Special features include: commentary by Kat Ellinger, author, film critic and editor-in-chief for Diabolique magazine; interview with co-director Călin Cazan; newly restored episodes from the Delta Space Mission short film series: “Planeta Oceanelor / The Planet of the Oceans” (1980, 7 min.) and “Recuperare ratata / Failed Towing” (1981, 7 min.), both directed by Victor Antonescu; and booklet essay by comics artist, editor and publisher Stephen R. Bissette. (Deaf Crocodile)
The Institute (DVD)
The film tells the story of a young couple (Victorya Brandart and Ignacyo Matynia), desperate to have a child, which begin treatment at a renowned doctor’s secluded facility. The couple becomes suspicious when the medical regimen brings on psychological side effects and try to learn the truth about The Institute.
It’s not unheard of that people desperate for a cure to seemingly untreatable ailments will take a by any means necessary approach to their care after exhausting traditional avenues of treatment. Their despair makes them the perfect candidate (or target) for experimental remedies or unethical doctors trying to further their research. This is the predicament the couple finds themselves in as they arrive at The Institute and consent to treatment by the off-putting resident doctor and even more disconcerting nurse. All the treatments are posited too difficult to explain in layman’s terms, so generic, exotic details are provided to patients who must then choose to accept them without question if they’re going to resolve their infertility issues. It’s a recipe for disaster that isn’t wholly unpredictable, but still interesting to watch unfold.
There are no special features. (Gravitas Ventures)
On the 3rd Day (Blu-ray)
While on a trip with her young son, Cecilia (Mariana Anghileri) has a car accident. Three days later, she finds herself wandering a lonely road with no sign of her child — and no memory of what happened since the crash. Cecilia’s desperate search for her son leads her on a wrenching and tumultuous journey to face off against a religious fanatic who holds the shocking key to it all.
The pillars of the story are not difficult to determine from the outset as the pseudo-priest prepares to move a heavily chained wooden box. However, what’s most confusing is Cecilia’s long stare over her shoulder that causes the accident — it’s a matter of terrible driving and she had no reason to be so invested she couldn’t return her eyes to the road. From the hospital on, she’s haunted by visions of people, even though she can’t remember what happened to her son. The inevitable revelation is executed well, though Cecilia’s decision-making skills continue to be poor. Probably the most notable element in the film is its use of mirrors and the unconventional curse it brings to some.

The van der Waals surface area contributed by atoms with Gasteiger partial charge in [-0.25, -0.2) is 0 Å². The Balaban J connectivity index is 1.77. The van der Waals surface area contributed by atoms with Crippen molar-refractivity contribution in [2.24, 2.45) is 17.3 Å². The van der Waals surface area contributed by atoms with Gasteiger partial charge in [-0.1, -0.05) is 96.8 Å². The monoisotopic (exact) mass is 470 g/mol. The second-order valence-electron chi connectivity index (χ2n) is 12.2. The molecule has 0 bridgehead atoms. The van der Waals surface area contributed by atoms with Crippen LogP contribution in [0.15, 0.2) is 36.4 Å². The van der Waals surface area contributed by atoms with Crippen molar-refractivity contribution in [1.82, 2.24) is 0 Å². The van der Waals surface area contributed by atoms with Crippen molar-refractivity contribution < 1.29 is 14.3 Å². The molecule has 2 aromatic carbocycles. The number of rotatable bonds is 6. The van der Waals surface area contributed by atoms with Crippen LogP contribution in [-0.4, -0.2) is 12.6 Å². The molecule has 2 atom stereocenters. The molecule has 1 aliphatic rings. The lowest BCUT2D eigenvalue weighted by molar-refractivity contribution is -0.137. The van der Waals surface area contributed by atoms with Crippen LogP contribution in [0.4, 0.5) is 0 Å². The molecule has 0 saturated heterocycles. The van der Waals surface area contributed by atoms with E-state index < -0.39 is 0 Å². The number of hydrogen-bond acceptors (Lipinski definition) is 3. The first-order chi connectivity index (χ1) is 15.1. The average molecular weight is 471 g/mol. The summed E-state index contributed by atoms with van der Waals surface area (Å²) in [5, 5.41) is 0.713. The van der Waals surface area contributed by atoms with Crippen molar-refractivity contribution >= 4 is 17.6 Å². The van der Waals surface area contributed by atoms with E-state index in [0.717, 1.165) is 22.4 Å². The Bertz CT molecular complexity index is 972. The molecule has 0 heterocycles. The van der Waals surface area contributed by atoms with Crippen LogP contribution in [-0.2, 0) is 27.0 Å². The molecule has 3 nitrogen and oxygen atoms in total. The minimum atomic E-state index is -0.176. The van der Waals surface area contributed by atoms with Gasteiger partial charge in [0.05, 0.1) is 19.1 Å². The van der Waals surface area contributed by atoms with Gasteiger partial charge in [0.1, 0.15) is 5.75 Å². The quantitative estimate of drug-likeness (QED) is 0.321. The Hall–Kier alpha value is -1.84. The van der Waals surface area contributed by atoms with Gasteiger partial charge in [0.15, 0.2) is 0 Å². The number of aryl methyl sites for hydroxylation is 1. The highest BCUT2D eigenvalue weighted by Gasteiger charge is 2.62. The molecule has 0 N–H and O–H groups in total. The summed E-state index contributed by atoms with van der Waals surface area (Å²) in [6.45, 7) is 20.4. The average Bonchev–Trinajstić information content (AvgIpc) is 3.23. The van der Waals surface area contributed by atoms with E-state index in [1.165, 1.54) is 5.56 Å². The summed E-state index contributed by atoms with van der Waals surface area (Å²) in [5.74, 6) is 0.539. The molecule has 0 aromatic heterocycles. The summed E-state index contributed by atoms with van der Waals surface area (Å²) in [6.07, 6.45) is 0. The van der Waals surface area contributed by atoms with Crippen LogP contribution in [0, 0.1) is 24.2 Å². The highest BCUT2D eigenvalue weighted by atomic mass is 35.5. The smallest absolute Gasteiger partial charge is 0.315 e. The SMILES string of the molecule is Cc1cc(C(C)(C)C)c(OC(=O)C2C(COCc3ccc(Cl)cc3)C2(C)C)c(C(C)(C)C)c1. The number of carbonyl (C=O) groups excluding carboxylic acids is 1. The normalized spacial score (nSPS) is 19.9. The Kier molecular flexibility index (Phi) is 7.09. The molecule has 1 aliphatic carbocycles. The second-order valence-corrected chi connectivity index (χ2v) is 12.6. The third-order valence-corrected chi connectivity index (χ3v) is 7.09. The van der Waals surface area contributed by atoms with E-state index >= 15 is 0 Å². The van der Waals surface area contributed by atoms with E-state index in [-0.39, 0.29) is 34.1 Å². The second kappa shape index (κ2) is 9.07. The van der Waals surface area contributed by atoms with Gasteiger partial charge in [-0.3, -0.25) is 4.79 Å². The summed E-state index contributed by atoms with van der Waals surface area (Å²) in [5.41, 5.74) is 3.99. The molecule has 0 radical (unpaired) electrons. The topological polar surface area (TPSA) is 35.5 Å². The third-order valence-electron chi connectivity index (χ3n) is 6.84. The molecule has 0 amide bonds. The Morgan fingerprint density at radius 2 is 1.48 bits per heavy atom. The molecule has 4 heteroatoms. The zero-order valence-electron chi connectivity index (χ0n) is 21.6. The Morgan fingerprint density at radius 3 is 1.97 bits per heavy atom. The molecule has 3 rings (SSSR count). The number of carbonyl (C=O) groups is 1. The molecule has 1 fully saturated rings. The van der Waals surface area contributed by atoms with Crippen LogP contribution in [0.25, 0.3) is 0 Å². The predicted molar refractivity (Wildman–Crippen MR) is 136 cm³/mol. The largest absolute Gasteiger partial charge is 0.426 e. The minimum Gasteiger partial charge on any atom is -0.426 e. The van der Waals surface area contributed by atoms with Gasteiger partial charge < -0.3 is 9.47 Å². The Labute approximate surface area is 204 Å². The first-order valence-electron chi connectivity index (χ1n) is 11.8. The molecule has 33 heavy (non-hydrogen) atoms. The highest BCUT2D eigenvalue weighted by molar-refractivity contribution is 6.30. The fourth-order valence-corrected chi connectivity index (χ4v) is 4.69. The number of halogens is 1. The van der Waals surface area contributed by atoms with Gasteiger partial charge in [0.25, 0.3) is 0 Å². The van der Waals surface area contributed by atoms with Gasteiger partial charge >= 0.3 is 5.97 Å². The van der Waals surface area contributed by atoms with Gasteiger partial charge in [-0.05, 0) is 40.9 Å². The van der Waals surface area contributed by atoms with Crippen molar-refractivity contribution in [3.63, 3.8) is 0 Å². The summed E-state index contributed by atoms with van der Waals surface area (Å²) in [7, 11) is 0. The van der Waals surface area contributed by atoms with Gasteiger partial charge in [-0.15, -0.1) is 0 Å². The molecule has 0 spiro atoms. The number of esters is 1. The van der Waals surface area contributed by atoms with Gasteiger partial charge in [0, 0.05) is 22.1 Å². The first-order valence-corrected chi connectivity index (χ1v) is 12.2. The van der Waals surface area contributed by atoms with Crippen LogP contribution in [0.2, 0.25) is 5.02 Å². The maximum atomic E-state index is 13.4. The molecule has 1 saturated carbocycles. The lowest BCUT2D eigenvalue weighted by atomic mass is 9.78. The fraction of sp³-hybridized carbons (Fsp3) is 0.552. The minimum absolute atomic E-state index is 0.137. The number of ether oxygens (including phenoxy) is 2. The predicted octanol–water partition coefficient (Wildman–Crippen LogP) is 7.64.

Special features include: trailer. (Scream Factory & Shudder)
Project Gemini (Blu-ray)
After centuries of destroying Earth’s resources, humankind faces the grim reality that its last shot at survival may require creating an entirely new home — in outer space. An international expedition is quickly formed to find a suitable new planet, but when plans go awry, the crew is suddenly stranded without power on a strange planet. Unfortunately, they’ll soon learn that something truly unimaginable has been out there watching, lying in wait for the unwary human scouts.
This is a sci-fi picture that opts to reimagine the origins of the human race in order to build a story around saving it. The premise is interesting as believing in an alien solution is still better than extinction and it allows for a tale in total isolation from the outside world, containing the team within the confines of their ship and then the alien planet. The technology is simultaneously advanced and ordinary, though the construction of the starship’s interior makes for a convincing narrative. Unsurprisingly, a mission to rebuild Earth and populate it again with humans is not without its problems, including missing their destination and trying to apprehend a mystery saboteur. Unfortunately, the film’s key downfall is the actors’ performances since English isn’t necessarily their first language, it hinders their line delivery and ability to express appropriate emotions — may have just been better in Russian.
There are no special features. (Well Go USA)
Calloway (Emile Hirsch), a ruthless hacker, is desperate to find his wife — who’s been kidnapped by a drug cartel — when he crosses paths with Detective Breslin (Jake Manley). But after Calloway escapes police custody, Breslin joins forces with a no-nonsense female cop (Elizabeth Faith Ludlow) to reclaim his prisoner. But is Calloway’s crime-boss father (John Cusack) somehow involved in this explosive situation?